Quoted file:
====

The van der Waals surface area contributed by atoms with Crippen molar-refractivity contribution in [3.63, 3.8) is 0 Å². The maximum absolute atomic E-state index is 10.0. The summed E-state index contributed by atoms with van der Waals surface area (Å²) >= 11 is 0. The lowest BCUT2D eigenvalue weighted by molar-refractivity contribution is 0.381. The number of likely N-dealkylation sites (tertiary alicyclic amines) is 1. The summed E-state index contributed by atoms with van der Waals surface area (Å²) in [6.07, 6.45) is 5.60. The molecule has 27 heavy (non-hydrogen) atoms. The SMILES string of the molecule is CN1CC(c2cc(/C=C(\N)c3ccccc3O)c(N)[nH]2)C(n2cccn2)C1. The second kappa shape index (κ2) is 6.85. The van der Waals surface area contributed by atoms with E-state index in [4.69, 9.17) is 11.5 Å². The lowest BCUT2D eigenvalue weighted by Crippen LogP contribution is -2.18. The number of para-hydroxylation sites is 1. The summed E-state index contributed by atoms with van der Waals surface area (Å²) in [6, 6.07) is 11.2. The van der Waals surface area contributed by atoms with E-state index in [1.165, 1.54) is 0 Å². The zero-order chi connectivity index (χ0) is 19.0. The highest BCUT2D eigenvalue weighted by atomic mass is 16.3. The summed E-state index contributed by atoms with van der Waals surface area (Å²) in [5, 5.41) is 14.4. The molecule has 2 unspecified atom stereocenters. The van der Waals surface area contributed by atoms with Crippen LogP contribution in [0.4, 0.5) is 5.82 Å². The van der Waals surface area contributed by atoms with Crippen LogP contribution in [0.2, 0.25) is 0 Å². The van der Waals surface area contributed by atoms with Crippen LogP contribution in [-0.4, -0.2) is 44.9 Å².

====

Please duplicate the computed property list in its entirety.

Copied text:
The van der Waals surface area contributed by atoms with Crippen molar-refractivity contribution in [3.63, 3.8) is 0 Å². The maximum absolute atomic E-state index is 10.0. The summed E-state index contributed by atoms with van der Waals surface area (Å²) >= 11 is 0. The lowest BCUT2D eigenvalue weighted by molar-refractivity contribution is 0.381. The number of likely N-dealkylation sites (tertiary alicyclic amines) is 1. The summed E-state index contributed by atoms with van der Waals surface area (Å²) in [6.07, 6.45) is 5.60. The molecule has 27 heavy (non-hydrogen) atoms. The SMILES string of the molecule is CN1CC(c2cc(/C=C(\N)c3ccccc3O)c(N)[nH]2)C(n2cccn2)C1. The second kappa shape index (κ2) is 6.85. The van der Waals surface area contributed by atoms with E-state index in [4.69, 9.17) is 11.5 Å². The lowest BCUT2D eigenvalue weighted by Crippen LogP contribution is -2.18. The number of para-hydroxylation sites is 1. The summed E-state index contributed by atoms with van der Waals surface area (Å²) in [6, 6.07) is 11.2. The van der Waals surface area contributed by atoms with E-state index in [1.165, 1.54) is 0 Å². The zero-order chi connectivity index (χ0) is 19.0. The highest BCUT2D eigenvalue weighted by atomic mass is 16.3. The summed E-state index contributed by atoms with van der Waals surface area (Å²) in [5, 5.41) is 14.4. The molecule has 2 unspecified atom stereocenters. The van der Waals surface area contributed by atoms with Crippen LogP contribution in [0.4, 0.5) is 5.82 Å². The van der Waals surface area contributed by atoms with Crippen LogP contribution in [0.2, 0.25) is 0 Å². The van der Waals surface area contributed by atoms with Crippen LogP contribution in [-0.4, -0.2) is 44.9 Å².